Katz to UAE official: Erdogan hates Israel, relatives benefit from trade

“I said that in this region there are ‘frenemies,’ and that it is possible to disagree on one thing, but cooperate on another.,” Katz said.

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August 7, 2019 03:56
2 minute read.
Tayyip Erdogan delivers speech during protest against 2018 killings of Palestinian protesters

TURKISH PRESIDENT Tayyip Erdogan delivers a speech during a protest against the recent killings of Palestinian protesters on the Gaza-Israel border and the US embassy move to Jerusalem, in Istanbul, Turkey on May 18.. (photo credit: REUTERS)

Turkish President Recep Tayyip Erdogan, who last month said he is against anyone “who is on the side of Israel,” may have relatives benefiting financially from trade with the Jewish state, Foreign Minister Israel Katz said on Monday.

Speaking at a meeting of the Knesset’s Foreign Affairs and Defense Committee, Katz spoke briefly on camera about meetings he had with a senior UAE official in June while attending a UN meeting in Abu Dhabi.

Katz related that when talking about the need for closer cooperation between Israel and the Persian Gulf, he brought up the example of Erdogan as a case where it is still possible to do business with someone you disagree with.

“We don’t like him, nor does he like us – and they [in the Gulf] also don’t like him, because the Muslim Brotherhood, in its extreme version in Turkey and Qatar, threatens them no less than Iran,” Katz said.

There is clear hostility between Turkey and Israel, Katz said, “but the trade continues to grow, and I said that Erdogan – perhaps even some of his family is involved in bringing trucks to the Haifa Port, and then on to you [in the Gulf].”

Every day, ferries loaded in Turkey with trucks laden with Turkish goods land in Haifa, and then are driven to the Allenby Bridge, across Jordan and to the Persian Gulf countries. Since the Syrian civil war, this has become a key transport route for Turkish goods going to markets in Arab countries in the Gulf.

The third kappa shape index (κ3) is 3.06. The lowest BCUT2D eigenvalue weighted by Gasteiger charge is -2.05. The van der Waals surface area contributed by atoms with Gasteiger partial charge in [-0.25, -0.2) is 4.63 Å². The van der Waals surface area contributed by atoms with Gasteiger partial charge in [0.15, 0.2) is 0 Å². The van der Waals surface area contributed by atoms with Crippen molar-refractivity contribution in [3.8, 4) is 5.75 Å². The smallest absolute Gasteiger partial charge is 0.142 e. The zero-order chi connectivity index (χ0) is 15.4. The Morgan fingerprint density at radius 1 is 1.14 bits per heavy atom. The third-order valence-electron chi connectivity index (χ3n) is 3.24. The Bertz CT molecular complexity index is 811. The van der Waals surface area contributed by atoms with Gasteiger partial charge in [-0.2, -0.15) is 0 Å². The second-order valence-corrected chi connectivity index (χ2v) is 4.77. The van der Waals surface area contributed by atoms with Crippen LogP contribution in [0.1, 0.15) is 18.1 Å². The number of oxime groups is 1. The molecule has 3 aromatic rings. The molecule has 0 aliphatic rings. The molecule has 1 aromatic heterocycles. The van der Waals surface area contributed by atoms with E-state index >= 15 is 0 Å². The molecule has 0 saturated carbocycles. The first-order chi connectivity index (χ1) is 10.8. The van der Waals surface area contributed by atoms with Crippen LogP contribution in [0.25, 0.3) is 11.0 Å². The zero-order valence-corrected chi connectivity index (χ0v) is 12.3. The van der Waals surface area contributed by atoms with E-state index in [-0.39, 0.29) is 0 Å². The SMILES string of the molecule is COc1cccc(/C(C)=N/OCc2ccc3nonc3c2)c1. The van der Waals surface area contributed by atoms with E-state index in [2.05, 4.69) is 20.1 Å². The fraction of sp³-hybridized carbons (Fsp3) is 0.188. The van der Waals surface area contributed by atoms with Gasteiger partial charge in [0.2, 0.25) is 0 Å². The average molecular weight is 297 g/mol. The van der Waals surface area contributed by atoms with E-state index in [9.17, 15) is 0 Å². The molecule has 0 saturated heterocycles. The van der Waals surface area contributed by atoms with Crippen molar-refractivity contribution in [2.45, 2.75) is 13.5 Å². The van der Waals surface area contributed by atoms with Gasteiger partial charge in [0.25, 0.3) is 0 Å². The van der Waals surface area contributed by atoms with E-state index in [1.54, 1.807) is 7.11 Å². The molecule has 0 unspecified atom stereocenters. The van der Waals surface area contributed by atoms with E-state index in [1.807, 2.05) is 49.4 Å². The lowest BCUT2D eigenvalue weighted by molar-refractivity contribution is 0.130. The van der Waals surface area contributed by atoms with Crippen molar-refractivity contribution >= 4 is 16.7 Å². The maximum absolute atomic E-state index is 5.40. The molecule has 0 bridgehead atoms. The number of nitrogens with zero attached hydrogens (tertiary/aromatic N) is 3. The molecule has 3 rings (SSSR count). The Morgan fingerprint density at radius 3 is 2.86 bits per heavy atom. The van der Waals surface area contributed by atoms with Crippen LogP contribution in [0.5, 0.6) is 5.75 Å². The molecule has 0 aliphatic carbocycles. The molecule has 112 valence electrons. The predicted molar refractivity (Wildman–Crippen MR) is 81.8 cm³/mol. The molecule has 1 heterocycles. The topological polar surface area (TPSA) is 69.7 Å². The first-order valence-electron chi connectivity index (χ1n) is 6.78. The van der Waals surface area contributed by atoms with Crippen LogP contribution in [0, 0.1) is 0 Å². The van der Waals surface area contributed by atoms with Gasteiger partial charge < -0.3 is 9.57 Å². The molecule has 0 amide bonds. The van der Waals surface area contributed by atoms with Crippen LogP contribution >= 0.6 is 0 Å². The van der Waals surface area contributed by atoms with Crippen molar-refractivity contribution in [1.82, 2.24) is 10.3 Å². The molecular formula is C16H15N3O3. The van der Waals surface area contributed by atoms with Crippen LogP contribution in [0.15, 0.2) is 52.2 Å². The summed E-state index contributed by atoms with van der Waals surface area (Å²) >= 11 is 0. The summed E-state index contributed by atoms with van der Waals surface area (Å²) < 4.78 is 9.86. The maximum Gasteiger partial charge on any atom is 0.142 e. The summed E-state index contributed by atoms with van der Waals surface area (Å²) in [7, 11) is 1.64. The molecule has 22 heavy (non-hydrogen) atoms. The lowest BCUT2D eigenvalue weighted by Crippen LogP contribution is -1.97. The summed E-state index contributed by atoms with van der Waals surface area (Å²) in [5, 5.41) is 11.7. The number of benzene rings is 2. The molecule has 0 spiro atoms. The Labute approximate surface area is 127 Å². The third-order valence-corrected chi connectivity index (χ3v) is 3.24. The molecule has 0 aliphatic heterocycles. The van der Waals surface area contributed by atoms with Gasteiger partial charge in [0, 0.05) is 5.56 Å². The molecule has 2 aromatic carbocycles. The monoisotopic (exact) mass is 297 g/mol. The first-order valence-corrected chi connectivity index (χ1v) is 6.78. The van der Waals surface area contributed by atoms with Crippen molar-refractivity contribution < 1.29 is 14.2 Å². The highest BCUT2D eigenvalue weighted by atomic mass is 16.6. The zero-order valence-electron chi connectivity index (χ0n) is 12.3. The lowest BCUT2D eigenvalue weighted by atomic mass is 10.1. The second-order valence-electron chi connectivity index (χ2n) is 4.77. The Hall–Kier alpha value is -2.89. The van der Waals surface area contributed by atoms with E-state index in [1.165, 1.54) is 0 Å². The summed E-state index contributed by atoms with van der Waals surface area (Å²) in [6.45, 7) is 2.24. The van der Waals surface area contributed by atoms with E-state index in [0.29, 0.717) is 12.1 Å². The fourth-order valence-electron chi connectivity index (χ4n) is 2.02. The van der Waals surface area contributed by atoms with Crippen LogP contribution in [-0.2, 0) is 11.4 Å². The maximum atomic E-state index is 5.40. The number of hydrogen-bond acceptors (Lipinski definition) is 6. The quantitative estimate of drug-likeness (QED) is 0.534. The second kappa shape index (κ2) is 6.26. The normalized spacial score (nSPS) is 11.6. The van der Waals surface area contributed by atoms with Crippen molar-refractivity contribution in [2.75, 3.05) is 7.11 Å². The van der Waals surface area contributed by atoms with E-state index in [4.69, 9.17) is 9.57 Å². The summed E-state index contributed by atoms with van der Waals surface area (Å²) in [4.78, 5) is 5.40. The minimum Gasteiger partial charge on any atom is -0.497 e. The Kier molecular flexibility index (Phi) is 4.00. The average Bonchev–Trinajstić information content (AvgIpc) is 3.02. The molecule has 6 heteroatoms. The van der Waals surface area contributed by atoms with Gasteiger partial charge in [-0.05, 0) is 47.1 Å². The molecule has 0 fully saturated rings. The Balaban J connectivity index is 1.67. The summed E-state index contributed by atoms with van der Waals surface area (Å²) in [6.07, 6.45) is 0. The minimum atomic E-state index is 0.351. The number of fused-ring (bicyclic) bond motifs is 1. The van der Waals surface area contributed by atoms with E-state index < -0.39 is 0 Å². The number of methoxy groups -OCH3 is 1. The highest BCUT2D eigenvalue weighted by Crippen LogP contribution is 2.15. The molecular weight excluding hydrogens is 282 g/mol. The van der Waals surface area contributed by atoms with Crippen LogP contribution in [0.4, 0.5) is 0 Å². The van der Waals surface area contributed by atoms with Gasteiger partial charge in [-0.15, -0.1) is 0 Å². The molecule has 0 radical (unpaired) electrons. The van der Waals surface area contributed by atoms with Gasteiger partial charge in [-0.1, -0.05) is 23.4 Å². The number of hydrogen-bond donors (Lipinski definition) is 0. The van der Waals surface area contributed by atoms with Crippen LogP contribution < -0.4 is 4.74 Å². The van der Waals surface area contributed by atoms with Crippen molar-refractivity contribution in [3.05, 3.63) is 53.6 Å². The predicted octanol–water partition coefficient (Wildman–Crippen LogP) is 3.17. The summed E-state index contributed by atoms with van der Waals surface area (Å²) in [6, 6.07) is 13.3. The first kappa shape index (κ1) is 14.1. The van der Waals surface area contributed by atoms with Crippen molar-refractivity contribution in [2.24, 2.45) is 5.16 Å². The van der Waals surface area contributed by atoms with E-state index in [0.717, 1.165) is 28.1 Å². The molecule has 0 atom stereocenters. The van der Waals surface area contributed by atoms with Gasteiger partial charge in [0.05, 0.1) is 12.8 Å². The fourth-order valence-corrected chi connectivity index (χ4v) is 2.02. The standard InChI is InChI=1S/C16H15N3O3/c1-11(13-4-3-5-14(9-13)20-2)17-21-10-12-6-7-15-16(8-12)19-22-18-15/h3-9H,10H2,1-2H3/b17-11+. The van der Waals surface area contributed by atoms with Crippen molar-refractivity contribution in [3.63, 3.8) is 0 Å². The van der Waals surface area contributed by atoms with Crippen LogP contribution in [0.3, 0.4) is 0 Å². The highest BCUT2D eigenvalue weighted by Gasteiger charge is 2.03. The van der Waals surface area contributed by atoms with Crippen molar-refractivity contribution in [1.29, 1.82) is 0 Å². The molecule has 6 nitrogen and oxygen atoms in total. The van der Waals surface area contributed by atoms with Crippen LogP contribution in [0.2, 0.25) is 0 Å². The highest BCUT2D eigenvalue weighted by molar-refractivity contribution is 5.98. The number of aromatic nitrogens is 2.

“I said that in this region, there are ‘frenemies,’ and that it is possible to disagree on one thing, but cooperate on another,” Katz said, adding that he suggested there is no reason why a similar situation cannot exist between Israel and the Persian Gulf states.

Katz listed normalizing relations with the Gulf countries as one of his top priorities for the Foreign Ministry, along with working to get countries to move embassies and diplomatic offices to Jerusalem and getting the ministry to do more to promote Israel’s economic interests.

In general, Katz said, “Israel does have relations with the Persian Gulf countries – diplomatic ties, security ties, business ties – there were and are things. My goal, with the full backing of the prime minister, is to work toward open normalization, to widen it and make it public and to reach diplomatic agreements with them” similar to the peace agreements Israel has with Jordan and Egypt.

In addition to going to Abu Dhabi in July, Katz – as transportation minister – went to Oman in November to attend a conference there, and last month met publicly in Washington with Bahraini Foreign Minister Sheikh Khaled al-Ahmad Al Khalifa.


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